Federal law requires eggs to be stored at or below 45°F, however, state laws can and do supersede this requirement. Many states have laws requiring eggs to be stored at temperatures at or below 45°F, which would require a storage period prior to delivery.

Researchers have found that the growth rate of SE in eggs responds directly to the temperature at which the eggs were stored and that holding eggs at 40°F to 45°F reduced the heat resistance of SE. It has been suggested that refrigeration reduces the level of microbial multiplication in shell eggs and lowers the temperature at which the organism is killed during cooking (Denagamage et al. 2015). Thus there is adequate justification to store eggs at 40°F to 45°F.

Humidity in the storage environment is important in maintaining egg weight and preventing microbial growth. Storage relative humidity lower than 72% can cause weight loss and a corresponding increase in air cell size. The optimal humidity range during storage is 72–76%. Storage in relative humidity of 80% can promote microbial growth.

During transport, there is also a potential for growth of Salmonella inside the egg due to the egg being too warm if refrigeration trailers are not operating properly.

Before moving to the CCP step, you must highlight any hazards that were identified. You will analyze these identified hazards as a part of the CCP determination. You may control some of the identified hazards through prerequisite programs or as control points rather than CCPs.

Determining Critical Control Points

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A CCP is a point, step, or procedure in the flowchart at which control can be applied and, as a result, a food safety hazard can be prevented, eliminated, or reduced to an acceptable level. Regulations have not prescribed a specific way in which CCPs must be identified. Decision trees (Figure 2) are sometimes useful, but if you participate in an auditing program such as Safe Quality Food (SQF) you could use their procedure for determining CCPs. Regardless of the procedure you use for determining the CCPs, remember that there is a difference in control points and CCPs. The CCPs are points in your operation where you must apply a control step or your product is potentially unsafe. A control point is where you take some action but if the action is missed, it does not impact product safety. A missed control point might impact quality, but it would not impact product safety.

It is important to differentiate between control points and CCPs. A good way to locate the CCPs is to begin with the first hazard identified at the first step of your process and then work your way through the process in the same path your product flows. In other words, go to the first step on your flowchart and determine which hazards are CCPs. Work with the hazards that you deemed significant during the hazard evaluation process. If an identified hazard is eliminated or reduced at a later process step or by normal consumer use, the raw material is not considered to have passed through a CCP.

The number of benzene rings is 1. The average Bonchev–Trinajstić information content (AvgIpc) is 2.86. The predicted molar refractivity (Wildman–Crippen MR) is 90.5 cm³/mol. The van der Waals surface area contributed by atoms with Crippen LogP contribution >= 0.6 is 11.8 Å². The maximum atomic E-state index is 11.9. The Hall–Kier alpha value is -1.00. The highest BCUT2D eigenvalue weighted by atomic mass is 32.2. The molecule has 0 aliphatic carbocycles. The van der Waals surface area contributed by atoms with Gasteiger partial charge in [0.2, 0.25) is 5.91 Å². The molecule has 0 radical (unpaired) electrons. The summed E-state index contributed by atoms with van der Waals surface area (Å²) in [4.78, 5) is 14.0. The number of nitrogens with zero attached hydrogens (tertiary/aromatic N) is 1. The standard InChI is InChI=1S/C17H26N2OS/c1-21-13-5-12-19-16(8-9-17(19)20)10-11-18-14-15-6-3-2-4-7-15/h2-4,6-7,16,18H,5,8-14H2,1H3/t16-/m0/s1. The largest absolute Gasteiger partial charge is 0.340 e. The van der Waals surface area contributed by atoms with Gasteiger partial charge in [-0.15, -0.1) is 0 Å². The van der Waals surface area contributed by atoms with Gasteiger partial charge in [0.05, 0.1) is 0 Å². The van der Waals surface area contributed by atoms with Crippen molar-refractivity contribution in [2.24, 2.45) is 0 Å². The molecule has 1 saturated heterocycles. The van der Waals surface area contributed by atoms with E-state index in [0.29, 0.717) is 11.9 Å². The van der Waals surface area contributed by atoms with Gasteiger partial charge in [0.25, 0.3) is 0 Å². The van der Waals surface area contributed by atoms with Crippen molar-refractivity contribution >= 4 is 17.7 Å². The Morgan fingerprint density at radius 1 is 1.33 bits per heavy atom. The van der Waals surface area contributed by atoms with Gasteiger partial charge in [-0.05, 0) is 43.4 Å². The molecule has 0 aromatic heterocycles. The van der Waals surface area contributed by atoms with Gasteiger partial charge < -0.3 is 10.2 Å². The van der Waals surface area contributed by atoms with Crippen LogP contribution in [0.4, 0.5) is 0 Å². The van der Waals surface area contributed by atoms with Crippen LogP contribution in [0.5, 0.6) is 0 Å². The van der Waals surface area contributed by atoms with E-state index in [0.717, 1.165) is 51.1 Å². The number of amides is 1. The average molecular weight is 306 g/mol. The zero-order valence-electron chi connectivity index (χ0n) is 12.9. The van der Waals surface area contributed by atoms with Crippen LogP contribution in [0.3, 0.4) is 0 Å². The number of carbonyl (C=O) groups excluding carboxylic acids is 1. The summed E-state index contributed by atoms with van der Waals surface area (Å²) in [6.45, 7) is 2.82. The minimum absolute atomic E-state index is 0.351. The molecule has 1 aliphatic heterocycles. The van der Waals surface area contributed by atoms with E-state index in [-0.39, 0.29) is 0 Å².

Table 1 shows how the CCPs were determined both by using the risk/severity score and the decision tree. Only one of these approaches would be needed when you determine your CCPs. It is important to document why a hazard was not considered to be a CCP. For example, the hazard may be controlled through a prerequisite program or at a different step in the process.

Table 1. CCPs were determined by using the risk, severity, and likelihood of hazard occurrence.

Red = High Risk

Yellow = Medium Risk

Green = Low Risk

Likelihood of Occurrence

Very Low Occurrence

Low Occurrence

Medium Occurrence

High Occurrence

Very High Occurrence


Very High Severity






High Severity






Medium Severity






Low Severity






Very Low Severity






Two-tone line-art decision tree with four steps.

Figure 2. Decision trees may be useful in identifying CCPs in your operation.

Feed Receiving

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The feed receiving step is part of the hazard analysis, but it may not become a CCP for the biological hazard because the presence of a Salmonella serotype that is pathogenic to poultry is likely very low. The feed receiving step is also not a CCP for the chemical hazard because testing for mycotoxins is generally the responsibility of the feed manufacturing facility and should be monitored based on FDA action (Compliance Policy Guide 683.100) or advisory levels (Guidance for Industry and FDA: Advisory Levels for Deoxynivalenol (DON) in Finished Wheat Products for Human Consumption and Grains and Grain By-Products used for Animal Feed, 2010). Additionally, the feed manufacturing facility should purchase ingredients from approved suppliers and monitor environmental conditions that are favorable for aflatoxin proliferation.

The feed receiving step is not a CCP for physical hazards because the likelihood of injury or illness to humans or animals is very low. The feed manufacturing facility should have steps in place (such as magnets or feed cleaners) to keep physical contaminants out of the final product.

Receiving off-line eggs is not a CCP for biological hazards because it is also covered by a regulatory requirement and a prerequisite receiving program. Receiving of off-line eggs could be handled as a CCP but it would probably be better handled under company prerequisite programs that include refrigeration regulation, receiving checkpoints, and supplier specifications, including egg age and temperature history.